For students in the School of Education, co-op provides them the opportunity to be with a class or a school from the beginning of the school year to just around spring break time. That’s a long time, for a school year: it might be just half of their year at Drexel, during fall and winter terms, but it’s two-thirds of a school year for the young students they’re working with.
According to Angelique Giannascoli, a recent March graduate of the School of Education, the co-op cycle allows to you to see how younger children grow and develop during that time.
“My co-op allowed me to start the school year with an experienced teacher and see how the school year progressed from day one,” said Giannascoli, an elementary education major.
For her co-op, Giannascoli worked as an instructional assistant at the Saint Andrew Catholic Education Center in Newtown, Pa. She spent her time in an inclusion kindergarten classroom, which is an emerging teaching model featuring a class with students that have special needs and are also typical students. It was the best of both worlds for Giannascoli, who specializes in pre-kindergarten through fourth grade as well as special education.
As part of her job, Giannascoli assisted the teacher with hands-on activities, prepared materials and adapted worksheets to align with the curriculum. She also worked one-on-one with students experiencing difficulty with behavioral skills and classwork. And on top of all that, she attended 504 meetings during her six-month co-op, which is surely deserving of at least one gold star.
One of the most memorable and rewarding experiences from her co-op relates to her expertise in these two fields. A student in her classroom had selective-mutism, which meant that he refused to speak to adults and peers. Giannascoli mentored the student by working one-on-one with him in class and setting up a friendly after-school bowling session to see if he would talk to her outside of school with his family around. She finally got him to talk after she used humor to get him to answer to questions about drawing out a math problem.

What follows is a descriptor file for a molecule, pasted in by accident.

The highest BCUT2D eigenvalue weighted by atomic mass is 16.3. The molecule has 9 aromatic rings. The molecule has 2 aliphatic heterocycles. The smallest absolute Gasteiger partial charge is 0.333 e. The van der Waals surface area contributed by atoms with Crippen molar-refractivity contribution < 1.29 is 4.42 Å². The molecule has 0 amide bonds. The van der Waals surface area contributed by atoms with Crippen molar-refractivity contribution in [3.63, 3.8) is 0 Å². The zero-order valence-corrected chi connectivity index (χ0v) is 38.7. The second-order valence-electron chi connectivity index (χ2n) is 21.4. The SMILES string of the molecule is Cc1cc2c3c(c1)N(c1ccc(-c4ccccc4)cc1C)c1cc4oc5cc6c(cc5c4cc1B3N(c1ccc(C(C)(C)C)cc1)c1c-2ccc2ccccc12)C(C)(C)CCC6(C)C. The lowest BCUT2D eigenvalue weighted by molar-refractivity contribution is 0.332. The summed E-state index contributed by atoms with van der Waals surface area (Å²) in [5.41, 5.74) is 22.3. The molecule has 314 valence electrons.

“Having an open-friendly personality with young students is key! It doesn’t hurt if you add some humor as well,” she said.
Her hard work paid off: Giannascoli became the first adult that the student spoke to at school.
“It was very exciting and it confirmed my love for education,” said Giannascoli. “It immediately made me feel like I was in the right field.”
As a result of all of her hard work and achievements at the St. Andrew Catholic Education Center, Giannascoli was recently named a co-op award winner at this year’s Cooperative Education Award Ceremony.
“She was a good role model, always offering praise and encouragement to help foster self-esteem and self worth. The lives she touched are enriched beyond measure and forever changed,” wrote her supervisor, Cynthia Sullivan, in the nomination process.
Having graduated in March, Giannascoli is currently subbing in local districts and taking online graduate classes to complete her English Language-Learner (ELL) certification. She will no doubt be taking what she learned and experienced while on co-op and using it in her future professional endeavors.
“After this co-op, it gave me insight in the field that I will be working in after college. I feel more confident and prepared for future teaching experiences,” she said.
About the Drexel Co-op program: More than 98 percent of eligible undergraduate students at Drexel participate in the co-op program, balancing full-time classes and up to three different internships during their time at Drexel. Students can choose from more than 1,700 employers in 33 states and 48 international locations — plus endless possibilities through self-arranged placements.